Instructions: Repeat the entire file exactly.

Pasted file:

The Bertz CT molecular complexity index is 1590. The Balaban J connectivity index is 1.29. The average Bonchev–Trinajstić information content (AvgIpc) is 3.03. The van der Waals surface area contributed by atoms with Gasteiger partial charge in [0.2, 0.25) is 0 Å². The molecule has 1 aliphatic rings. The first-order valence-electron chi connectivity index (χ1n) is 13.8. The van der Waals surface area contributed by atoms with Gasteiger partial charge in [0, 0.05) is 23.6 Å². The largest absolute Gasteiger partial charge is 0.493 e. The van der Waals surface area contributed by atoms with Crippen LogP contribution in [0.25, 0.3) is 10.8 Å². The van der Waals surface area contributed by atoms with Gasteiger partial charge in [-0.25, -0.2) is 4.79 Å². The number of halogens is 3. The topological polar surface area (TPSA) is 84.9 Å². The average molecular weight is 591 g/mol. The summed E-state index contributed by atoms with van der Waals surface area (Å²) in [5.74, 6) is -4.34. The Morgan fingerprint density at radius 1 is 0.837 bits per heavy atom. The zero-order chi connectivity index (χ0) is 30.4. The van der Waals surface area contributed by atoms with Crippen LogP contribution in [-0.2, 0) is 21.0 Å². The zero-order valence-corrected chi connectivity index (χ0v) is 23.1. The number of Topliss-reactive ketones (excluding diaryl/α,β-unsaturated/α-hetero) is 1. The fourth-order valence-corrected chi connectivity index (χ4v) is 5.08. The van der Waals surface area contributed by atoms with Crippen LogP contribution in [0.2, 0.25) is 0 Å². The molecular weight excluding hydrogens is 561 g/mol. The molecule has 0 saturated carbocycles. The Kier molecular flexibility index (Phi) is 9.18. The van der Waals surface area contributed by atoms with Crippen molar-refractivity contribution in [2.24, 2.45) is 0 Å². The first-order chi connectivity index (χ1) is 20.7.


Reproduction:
The Bertz CT molecular complexity index is 1590. The Balaban J connectivity index is 1.29. The average Bonchev–Trinajstić information content (AvgIpc) is 3.03. The van der Waals surface area contributed by atoms with Gasteiger partial charge in [0.2, 0.25) is 0 Å². The molecule has 1 aliphatic rings. The first-order valence-electron chi connectivity index (χ1n) is 13.8. The van der Waals surface area contributed by atoms with Gasteiger partial charge in [0, 0.05) is 23.6 Å². The largest absolute Gasteiger partial charge is 0.493 e. The van der Waals surface area contributed by atoms with Crippen LogP contribution in [0.25, 0.3) is 10.8 Å². The van der Waals surface area contributed by atoms with Gasteiger partial charge in [-0.25, -0.2) is 4.79 Å². The number of halogens is 3. The topological polar surface area (TPSA) is 84.9 Å². The average molecular weight is 591 g/mol. The summed E-state index contributed by atoms with van der Waals surface area (Å²) in [5.74, 6) is -4.34. The Morgan fingerprint density at radius 1 is 0.837 bits per heavy atom. The zero-order chi connectivity index (χ0) is 30.4. The van der Waals surface area contributed by atoms with Crippen LogP contribution in [-0.2, 0) is 21.0 Å². The zero-order valence-corrected chi connectivity index (χ0v) is 23.1. The number of Topliss-reactive ketones (excluding diaryl/α,β-unsaturated/α-hetero) is 1. The fourth-order valence-corrected chi connectivity index (χ4v) is 5.08. The van der Waals surface area contributed by atoms with Crippen LogP contribution in [0.2, 0.25) is 0 Å². The molecular weight excluding hydrogens is 561 g/mol. The molecule has 0 saturated carbocycles. The Kier molecular flexibility index (Phi) is 9.18. The van der Waals surface area contributed by atoms with Crippen molar-refractivity contribution in [2.24, 2.45) is 0 Å². The first-order chi connectivity index (χ1) is 20.7.